Many years ago I came across photos of Burning Man and immediately found myself fascinated. Initially, my interest was almost solely to take crazy pictures of the spectacle, but over the years figuring out when and who to go with my interest shifted to simply experiencing it. With that, things finally came together.
I’d found out my cousin had gone a few years back. She put me in contact with a theme camp, Steep, which serves wonderful teas (hot and iced) while offering calm, shaded place to relax. Steep helped me secure a ticket (they sell out fast) and then members in Portland offered to give me a ride down to Black Rock City. Over the months leading up to the Burn, I read up and did my best to prepare for what the desert may hold. Preparation was both exciting and scary. Horror stories would pop up in addition to all the great things I’d hear – rain making it impossible to move around, powerful winds leading to day long white outs, extreme cold or heat, drama with other Burners, and so on. Would I have enough food? Would I have enough water? Would I burn out from the dust and noise? Would my bike hold up? Would my cameras be destroyed?
Immediately upon arriving, wind picked up and created the white out conditions I’d read so much about. The dust immediately found its way into the RV I was riding in, a fine powder that was oddly soft. Hours of slowly moving forward eventually got us in and to camp. The conditions being what they were, Stan and Tricia let me sleep in the RV for the night (it was about 3am) so I could setup my tent with daylight.
Waking a few hours later, I began to assemble my bike and setup my tent while slowly meeting the camp. In all, there were 25 of us, ranging in age from 20-something to over 70. After getting roughly established, helping finish up camp was next – odds and ends for serving tea, making the space comfortable, and lighting for the community space. After setup, went out with some of the guys to explore – we had a pretty handy location at 7:45 and G. Heading out to esplanade and then to center camp, it was clear that a great deal of things were still being put together. Which mirrored my mind slowly arriving at the playa – a process that would take days.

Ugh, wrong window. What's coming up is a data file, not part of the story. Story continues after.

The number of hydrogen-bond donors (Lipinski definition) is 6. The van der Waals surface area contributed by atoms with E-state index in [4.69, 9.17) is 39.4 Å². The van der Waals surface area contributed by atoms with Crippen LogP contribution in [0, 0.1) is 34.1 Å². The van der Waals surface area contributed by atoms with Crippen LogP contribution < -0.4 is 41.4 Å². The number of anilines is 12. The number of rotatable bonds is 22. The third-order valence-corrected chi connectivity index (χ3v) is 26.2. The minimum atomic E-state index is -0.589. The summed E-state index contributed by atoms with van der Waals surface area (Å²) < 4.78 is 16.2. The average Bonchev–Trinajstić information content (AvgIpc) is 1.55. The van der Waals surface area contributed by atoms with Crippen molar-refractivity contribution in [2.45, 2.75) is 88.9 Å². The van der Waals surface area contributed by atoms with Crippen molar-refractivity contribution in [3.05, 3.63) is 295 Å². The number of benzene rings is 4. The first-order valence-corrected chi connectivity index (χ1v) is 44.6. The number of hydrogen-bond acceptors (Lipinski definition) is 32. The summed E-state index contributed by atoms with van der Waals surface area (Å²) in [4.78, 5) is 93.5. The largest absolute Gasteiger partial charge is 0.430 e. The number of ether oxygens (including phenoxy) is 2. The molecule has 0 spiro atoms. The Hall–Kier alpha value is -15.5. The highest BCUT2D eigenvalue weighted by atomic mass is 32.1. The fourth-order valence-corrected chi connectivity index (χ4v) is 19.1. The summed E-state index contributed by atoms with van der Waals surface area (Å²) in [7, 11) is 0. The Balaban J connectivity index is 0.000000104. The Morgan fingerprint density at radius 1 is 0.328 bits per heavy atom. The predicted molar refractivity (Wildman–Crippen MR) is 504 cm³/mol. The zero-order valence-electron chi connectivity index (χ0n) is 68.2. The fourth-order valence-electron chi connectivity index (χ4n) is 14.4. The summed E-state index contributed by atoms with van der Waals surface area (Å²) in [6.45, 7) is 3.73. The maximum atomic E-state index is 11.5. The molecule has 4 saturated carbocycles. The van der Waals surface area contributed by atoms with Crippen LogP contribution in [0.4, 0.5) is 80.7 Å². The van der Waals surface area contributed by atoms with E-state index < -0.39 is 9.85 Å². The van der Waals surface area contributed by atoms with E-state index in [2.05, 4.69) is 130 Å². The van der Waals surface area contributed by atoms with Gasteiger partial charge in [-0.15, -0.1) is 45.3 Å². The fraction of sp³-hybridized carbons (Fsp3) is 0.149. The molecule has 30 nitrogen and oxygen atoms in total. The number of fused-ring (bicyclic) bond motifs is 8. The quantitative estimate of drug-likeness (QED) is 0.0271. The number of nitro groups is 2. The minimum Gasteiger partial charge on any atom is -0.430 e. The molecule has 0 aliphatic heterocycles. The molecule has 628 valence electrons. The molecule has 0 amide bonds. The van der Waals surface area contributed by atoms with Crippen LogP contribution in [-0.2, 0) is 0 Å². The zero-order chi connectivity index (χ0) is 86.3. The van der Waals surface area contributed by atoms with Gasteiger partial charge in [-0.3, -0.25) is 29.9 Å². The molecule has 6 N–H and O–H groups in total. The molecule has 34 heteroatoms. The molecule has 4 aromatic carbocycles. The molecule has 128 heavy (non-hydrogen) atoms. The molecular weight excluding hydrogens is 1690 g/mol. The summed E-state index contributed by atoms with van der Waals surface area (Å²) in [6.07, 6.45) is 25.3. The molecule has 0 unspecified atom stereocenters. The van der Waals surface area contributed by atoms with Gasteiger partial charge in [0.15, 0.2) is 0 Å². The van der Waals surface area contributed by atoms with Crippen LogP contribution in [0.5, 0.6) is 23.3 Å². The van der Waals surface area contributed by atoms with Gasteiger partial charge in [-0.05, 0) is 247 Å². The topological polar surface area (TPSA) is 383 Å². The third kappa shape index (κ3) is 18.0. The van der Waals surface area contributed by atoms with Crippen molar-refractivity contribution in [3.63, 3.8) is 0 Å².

Despite being in a camp, I found my own pace that lent to solo adventures and going with opportunity as it arose. The only thing I had loosely planned was the White Party at the Opulent Temple for Wednesday, which I had packed an outfit specifically for. Other than that, I didn’t check the schedule, though a flyer revealed Octaban playing which I insistently dragged our camp leader, Rebecca, to because she’d mentioned wanting to dance. Which most certainly happened that Thursday. Though Tuesday night’s wanderings turned into a Wednesday morning sunrise, following adventures on art cars and dancing at Robot Heart entirely by accident.
If the narrative seems to jump around, it makes more sense rather than to tell everything in order. Why? Because a lot can happen in a day between meeting someone and connecting with them, or finishing your work shift and attending a wedding the next day. Playa time is weird – a day is forever and yet it is nothing. By the end of the week I felt like I’d been there for months. I will say my time there distinctly breaks down into before my shift on Thursday and enlightenment that followed serving tea for hours that day. A massive transition from being an observer to being a participant happened, a paradigm shift. And that I’ll elaborate on later but, for now, here are some photos from the first few days there.